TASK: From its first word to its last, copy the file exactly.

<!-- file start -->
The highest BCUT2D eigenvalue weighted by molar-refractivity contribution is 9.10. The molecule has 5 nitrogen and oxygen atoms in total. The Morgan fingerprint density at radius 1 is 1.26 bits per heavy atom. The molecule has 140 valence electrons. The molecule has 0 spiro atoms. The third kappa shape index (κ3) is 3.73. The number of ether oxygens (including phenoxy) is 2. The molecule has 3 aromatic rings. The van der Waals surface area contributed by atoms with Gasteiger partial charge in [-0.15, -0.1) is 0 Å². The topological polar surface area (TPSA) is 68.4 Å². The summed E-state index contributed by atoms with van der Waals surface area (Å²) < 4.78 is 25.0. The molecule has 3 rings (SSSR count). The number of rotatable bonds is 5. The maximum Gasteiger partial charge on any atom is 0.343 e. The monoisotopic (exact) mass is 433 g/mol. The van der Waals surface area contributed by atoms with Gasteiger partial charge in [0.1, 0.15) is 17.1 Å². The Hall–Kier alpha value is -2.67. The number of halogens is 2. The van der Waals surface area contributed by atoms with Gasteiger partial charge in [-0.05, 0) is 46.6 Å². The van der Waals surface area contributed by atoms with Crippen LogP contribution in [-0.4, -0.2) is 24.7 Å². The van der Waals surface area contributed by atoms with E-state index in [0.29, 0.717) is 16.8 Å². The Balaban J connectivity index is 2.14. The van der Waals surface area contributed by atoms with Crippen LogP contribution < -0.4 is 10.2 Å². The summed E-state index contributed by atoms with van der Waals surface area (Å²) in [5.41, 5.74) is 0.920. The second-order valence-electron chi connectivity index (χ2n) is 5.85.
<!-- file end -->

The highest BCUT2D eigenvalue weighted by molar-refractivity contribution is 9.10. The molecule has 5 nitrogen and oxygen atoms in total. The Morgan fingerprint density at radius 1 is 1.26 bits per heavy atom. The molecule has 140 valence electrons. The molecule has 0 spiro atoms. The third kappa shape index (κ3) is 3.73. The number of ether oxygens (including phenoxy) is 2. The molecule has 3 aromatic rings. The van der Waals surface area contributed by atoms with Gasteiger partial charge in [-0.15, -0.1) is 0 Å². The topological polar surface area (TPSA) is 68.4 Å². The summed E-state index contributed by atoms with van der Waals surface area (Å²) < 4.78 is 25.0. The molecule has 3 rings (SSSR count). The number of rotatable bonds is 5. The maximum Gasteiger partial charge on any atom is 0.343 e. The monoisotopic (exact) mass is 433 g/mol. The van der Waals surface area contributed by atoms with Gasteiger partial charge in [0.1, 0.15) is 17.1 Å². The Hall–Kier alpha value is -2.67. The number of halogens is 2. The van der Waals surface area contributed by atoms with Gasteiger partial charge in [-0.05, 0) is 46.6 Å². The van der Waals surface area contributed by atoms with Crippen LogP contribution in [-0.4, -0.2) is 24.7 Å². The van der Waals surface area contributed by atoms with E-state index in [0.29, 0.717) is 16.8 Å². The Balaban J connectivity index is 2.14. The van der Waals surface area contributed by atoms with Crippen LogP contribution < -0.4 is 10.2 Å². The summed E-state index contributed by atoms with van der Waals surface area (Å²) in [5.41, 5.74) is 0.920. The second-order valence-electron chi connectivity index (χ2n) is 5.85.